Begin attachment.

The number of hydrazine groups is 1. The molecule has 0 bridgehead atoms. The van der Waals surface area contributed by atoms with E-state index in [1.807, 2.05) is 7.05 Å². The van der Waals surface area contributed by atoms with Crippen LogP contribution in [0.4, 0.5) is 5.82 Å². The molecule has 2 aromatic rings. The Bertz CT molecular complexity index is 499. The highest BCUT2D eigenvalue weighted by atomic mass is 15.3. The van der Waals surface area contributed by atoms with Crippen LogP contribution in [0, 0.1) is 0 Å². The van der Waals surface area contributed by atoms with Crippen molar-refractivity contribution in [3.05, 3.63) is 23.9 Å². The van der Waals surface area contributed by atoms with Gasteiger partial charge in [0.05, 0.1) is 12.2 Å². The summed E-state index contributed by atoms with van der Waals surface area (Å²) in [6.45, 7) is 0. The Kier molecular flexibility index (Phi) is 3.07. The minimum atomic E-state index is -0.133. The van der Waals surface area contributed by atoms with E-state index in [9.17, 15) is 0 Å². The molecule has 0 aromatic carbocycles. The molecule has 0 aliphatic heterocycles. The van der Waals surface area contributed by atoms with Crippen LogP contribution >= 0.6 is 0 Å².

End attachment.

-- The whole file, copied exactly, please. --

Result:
The number of hydrazine groups is 1. The molecule has 0 bridgehead atoms. The van der Waals surface area contributed by atoms with E-state index in [1.807, 2.05) is 7.05 Å². The van der Waals surface area contributed by atoms with Crippen LogP contribution in [0.4, 0.5) is 5.82 Å². The molecule has 2 aromatic rings. The Bertz CT molecular complexity index is 499. The highest BCUT2D eigenvalue weighted by atomic mass is 15.3. The van der Waals surface area contributed by atoms with Crippen LogP contribution in [0, 0.1) is 0 Å². The van der Waals surface area contributed by atoms with Crippen molar-refractivity contribution in [3.05, 3.63) is 23.9 Å². The van der Waals surface area contributed by atoms with Gasteiger partial charge in [0.05, 0.1) is 12.2 Å². The summed E-state index contributed by atoms with van der Waals surface area (Å²) in [6.45, 7) is 0. The Kier molecular flexibility index (Phi) is 3.07. The minimum atomic E-state index is -0.133. The van der Waals surface area contributed by atoms with E-state index in [9.17, 15) is 0 Å². The molecule has 0 aromatic carbocycles. The molecule has 0 aliphatic heterocycles. The van der Waals surface area contributed by atoms with Crippen LogP contribution >= 0.6 is 0 Å².